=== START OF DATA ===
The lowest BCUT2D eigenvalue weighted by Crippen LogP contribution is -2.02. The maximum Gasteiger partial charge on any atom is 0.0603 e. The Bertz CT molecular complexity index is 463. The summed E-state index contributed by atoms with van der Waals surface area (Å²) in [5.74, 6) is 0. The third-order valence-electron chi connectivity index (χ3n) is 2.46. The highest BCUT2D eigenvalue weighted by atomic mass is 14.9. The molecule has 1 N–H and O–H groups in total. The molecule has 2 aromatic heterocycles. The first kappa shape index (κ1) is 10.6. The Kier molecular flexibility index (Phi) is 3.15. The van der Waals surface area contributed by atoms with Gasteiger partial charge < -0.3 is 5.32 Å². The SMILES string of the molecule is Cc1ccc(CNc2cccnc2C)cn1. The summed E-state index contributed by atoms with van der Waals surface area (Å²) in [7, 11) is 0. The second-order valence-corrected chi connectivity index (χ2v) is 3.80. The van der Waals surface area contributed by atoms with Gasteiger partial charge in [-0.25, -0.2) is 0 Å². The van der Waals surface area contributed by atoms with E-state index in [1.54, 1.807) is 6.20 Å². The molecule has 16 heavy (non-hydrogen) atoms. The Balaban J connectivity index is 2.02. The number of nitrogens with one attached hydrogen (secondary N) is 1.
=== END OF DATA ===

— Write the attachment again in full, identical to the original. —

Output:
The lowest BCUT2D eigenvalue weighted by Crippen LogP contribution is -2.02. The maximum Gasteiger partial charge on any atom is 0.0603 e. The Bertz CT molecular complexity index is 463. The summed E-state index contributed by atoms with van der Waals surface area (Å²) in [5.74, 6) is 0. The third-order valence-electron chi connectivity index (χ3n) is 2.46. The highest BCUT2D eigenvalue weighted by atomic mass is 14.9. The molecule has 1 N–H and O–H groups in total. The molecule has 2 aromatic heterocycles. The first kappa shape index (κ1) is 10.6. The Kier molecular flexibility index (Phi) is 3.15. The van der Waals surface area contributed by atoms with Gasteiger partial charge < -0.3 is 5.32 Å². The SMILES string of the molecule is Cc1ccc(CNc2cccnc2C)cn1. The summed E-state index contributed by atoms with van der Waals surface area (Å²) in [7, 11) is 0. The second-order valence-corrected chi connectivity index (χ2v) is 3.80. The van der Waals surface area contributed by atoms with Gasteiger partial charge in [-0.25, -0.2) is 0 Å². The van der Waals surface area contributed by atoms with E-state index in [1.54, 1.807) is 6.20 Å². The molecule has 16 heavy (non-hydrogen) atoms. The Balaban J connectivity index is 2.02. The number of nitrogens with one attached hydrogen (secondary N) is 1.